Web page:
Yoda's owner, Valerie Rock, tells PEOPLE that it was her son, a part-time photographer, who helped launch her beloved pet into the celebrity galaxy.
"The way he tells it, the picture just kept getting more and more hits on this Web site," says Rock, 65. "Over time, it kept getting higher and higher until finally a news agency in the U.K. called him and asked to use the photo and story. Then it just blew up."
That's when the cat got out of the bag. "Three major newspapers in the U.K. ran [the story]," says Rock. "We thought it had finally died down, but then the same frenzy began in the U.S. Everybody from Good Morning America to Tyra Banks has called."
Nobody's Purr-fectRock, who resides in Downer's Grove, Ill., and her husband, Ted, discovered Yoda while they were watching a Bears game at a Chicago bar in 2006. They noticed the cat in a cage atop the bar and learned a woman was selling a litter of kittens. Yoda was the last to go.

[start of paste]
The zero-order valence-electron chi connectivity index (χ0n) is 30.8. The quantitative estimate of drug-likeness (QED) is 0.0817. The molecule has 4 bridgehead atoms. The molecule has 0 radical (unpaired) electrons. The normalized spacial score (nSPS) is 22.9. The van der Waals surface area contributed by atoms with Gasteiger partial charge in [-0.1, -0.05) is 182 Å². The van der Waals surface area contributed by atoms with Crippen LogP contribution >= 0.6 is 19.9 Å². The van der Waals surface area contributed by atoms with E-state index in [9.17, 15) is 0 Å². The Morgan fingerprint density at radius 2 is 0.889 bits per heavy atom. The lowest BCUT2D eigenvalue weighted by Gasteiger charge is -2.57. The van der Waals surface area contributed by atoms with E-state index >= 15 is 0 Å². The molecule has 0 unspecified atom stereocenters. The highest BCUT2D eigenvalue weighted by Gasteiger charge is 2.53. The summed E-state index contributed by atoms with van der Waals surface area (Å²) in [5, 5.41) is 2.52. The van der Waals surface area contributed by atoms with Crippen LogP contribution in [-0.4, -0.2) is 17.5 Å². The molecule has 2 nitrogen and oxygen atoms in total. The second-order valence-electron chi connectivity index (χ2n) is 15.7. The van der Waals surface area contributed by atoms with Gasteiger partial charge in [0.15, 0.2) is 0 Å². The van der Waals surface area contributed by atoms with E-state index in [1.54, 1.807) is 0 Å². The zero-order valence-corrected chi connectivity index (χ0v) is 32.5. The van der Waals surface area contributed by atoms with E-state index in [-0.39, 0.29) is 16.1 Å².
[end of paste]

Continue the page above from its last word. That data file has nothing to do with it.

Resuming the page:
As the cage was being passed around – while others in the bar made catty remarks about him – the couple noticed the cat's extra adornments.
"We heard people calling it 'Devil Cat' and 'Beelzebub,' " Rock says. Yoda's crowning glory, Rock would learn, are "extra flaps that didn't grow together" caused by a genetic defect.
"People were making comments like, 'If I were you, I wouldn't take this cat. It's evil,' " says Rock, who had lost a Siamese cat of 20 years months before Yoda happily entered her life.
She was not deterred. "[Yoda] is a very affectionate and social cat," says Rock. "He sleeps with my husband and me in the bed."
As for the obvious question: "His hearing is normal," she says. "And he really only has two ears, two holes. He's as normal as can be."